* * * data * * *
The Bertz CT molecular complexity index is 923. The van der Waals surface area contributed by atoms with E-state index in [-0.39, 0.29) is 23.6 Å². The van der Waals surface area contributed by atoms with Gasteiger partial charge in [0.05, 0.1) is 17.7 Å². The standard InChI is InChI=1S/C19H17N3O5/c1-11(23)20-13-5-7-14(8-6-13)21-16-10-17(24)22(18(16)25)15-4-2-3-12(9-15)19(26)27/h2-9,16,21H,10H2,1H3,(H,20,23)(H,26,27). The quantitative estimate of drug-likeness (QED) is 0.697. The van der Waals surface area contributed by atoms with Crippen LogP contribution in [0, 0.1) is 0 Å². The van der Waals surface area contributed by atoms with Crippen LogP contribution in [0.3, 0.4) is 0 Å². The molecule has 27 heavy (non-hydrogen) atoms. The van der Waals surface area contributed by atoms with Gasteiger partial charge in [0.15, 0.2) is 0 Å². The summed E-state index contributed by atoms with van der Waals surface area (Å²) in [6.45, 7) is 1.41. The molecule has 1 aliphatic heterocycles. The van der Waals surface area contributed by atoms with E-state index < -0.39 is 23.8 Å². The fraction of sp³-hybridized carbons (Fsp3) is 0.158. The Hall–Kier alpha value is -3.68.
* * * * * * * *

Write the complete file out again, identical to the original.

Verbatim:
The Bertz CT molecular complexity index is 923. The van der Waals surface area contributed by atoms with E-state index in [-0.39, 0.29) is 23.6 Å². The van der Waals surface area contributed by atoms with Gasteiger partial charge in [0.05, 0.1) is 17.7 Å². The standard InChI is InChI=1S/C19H17N3O5/c1-11(23)20-13-5-7-14(8-6-13)21-16-10-17(24)22(18(16)25)15-4-2-3-12(9-15)19(26)27/h2-9,16,21H,10H2,1H3,(H,20,23)(H,26,27). The quantitative estimate of drug-likeness (QED) is 0.697. The van der Waals surface area contributed by atoms with Crippen LogP contribution in [0, 0.1) is 0 Å². The van der Waals surface area contributed by atoms with Crippen LogP contribution in [0.3, 0.4) is 0 Å². The molecule has 27 heavy (non-hydrogen) atoms. The van der Waals surface area contributed by atoms with Gasteiger partial charge in [0.15, 0.2) is 0 Å². The summed E-state index contributed by atoms with van der Waals surface area (Å²) in [6.45, 7) is 1.41. The molecule has 1 aliphatic heterocycles. The van der Waals surface area contributed by atoms with E-state index < -0.39 is 23.8 Å². The fraction of sp³-hybridized carbons (Fsp3) is 0.158. The Hall–Kier alpha value is -3.68.